Thanks again for your help.

Post #9, Dec 31, 2006 11:57:58 as a reply to LightingMan's post 22 minutes earlier.


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LightingMan
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Hi Robert
There is nothing tight about the light coming from a snoot. It is also very clumsey to try and attach gels to. I simply see no practical use for it when other devices do so much more. A grid is not usually used to put a glow over a subject's shoulders for a closeup. The pattern would be too small. The flash unit kept perpendicular to the backgound at a foot or two will do this effectively. Use a gel holder to attach color gels and neutral density gels for very precise control over background glows without changing the size of the pattern by moving the light back and forth.
If you would like to see many examples of how these devices are used feel free to visit the gallery section of my web site.
Here is the address.
http://www.lightingmag​ic.com/scottgal.htmexternal link
Best wishes and take care,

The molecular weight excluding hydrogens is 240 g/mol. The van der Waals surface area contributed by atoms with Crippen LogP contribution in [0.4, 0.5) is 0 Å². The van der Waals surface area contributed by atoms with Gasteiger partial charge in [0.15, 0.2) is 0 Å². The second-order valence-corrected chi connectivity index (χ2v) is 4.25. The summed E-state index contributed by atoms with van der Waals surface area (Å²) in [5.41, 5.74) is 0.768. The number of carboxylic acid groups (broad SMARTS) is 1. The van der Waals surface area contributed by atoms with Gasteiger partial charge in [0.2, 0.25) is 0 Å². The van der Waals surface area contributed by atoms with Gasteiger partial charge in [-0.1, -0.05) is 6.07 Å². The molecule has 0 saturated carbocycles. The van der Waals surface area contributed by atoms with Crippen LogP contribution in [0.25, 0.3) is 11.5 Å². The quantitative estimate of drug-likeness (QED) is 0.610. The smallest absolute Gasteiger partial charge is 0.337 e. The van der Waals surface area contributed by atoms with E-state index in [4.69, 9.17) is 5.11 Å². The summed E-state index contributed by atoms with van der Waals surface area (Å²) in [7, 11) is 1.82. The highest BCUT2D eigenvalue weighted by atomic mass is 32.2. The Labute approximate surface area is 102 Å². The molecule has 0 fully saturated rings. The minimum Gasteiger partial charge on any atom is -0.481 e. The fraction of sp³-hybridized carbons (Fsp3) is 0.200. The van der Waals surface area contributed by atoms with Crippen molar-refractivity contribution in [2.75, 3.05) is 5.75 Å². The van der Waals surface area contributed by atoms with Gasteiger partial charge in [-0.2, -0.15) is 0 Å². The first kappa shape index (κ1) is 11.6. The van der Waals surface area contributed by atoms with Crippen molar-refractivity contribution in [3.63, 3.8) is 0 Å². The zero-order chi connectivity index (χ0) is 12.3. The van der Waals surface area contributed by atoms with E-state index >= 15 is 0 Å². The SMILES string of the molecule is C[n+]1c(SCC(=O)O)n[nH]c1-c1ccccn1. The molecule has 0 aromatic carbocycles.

Post #10, Dec 31, 2006 12:32:54


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Hi Scott,

I looked at your Gallery and much of what I see there are effects I want to achieve. I've played with moving my AB800 closer to the background to reduce the size of the spot of light but the area is so large and the light spreads no matter how close. That is what led me to start looking into grids and snoots so I could narrow that light.

Post #11, Dec 31, 2006 12:38:28 as a reply to LightingMan's post 5 minutes earlier.


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LightingMan
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Hi
If you are using your flash unit with a standard 7 inch or so silver reflector on it, you will be able to achieve a nice round pattern when the light is used near the background. If you try this and still have trouble, please post a sample image showing what you were doing and we will get this resolved for you. You don't need grids or snoots to achieve this effect.
take care,

Post #12, Dec 31, 2006 13:26:15


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stckciv
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Thanks for the detailed posts lightingman! Always great information!!!

Post #13, Dec 31, 2006 14:03:47


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TMR ­ Design
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lightingman wrote in post #2469402external link
Hi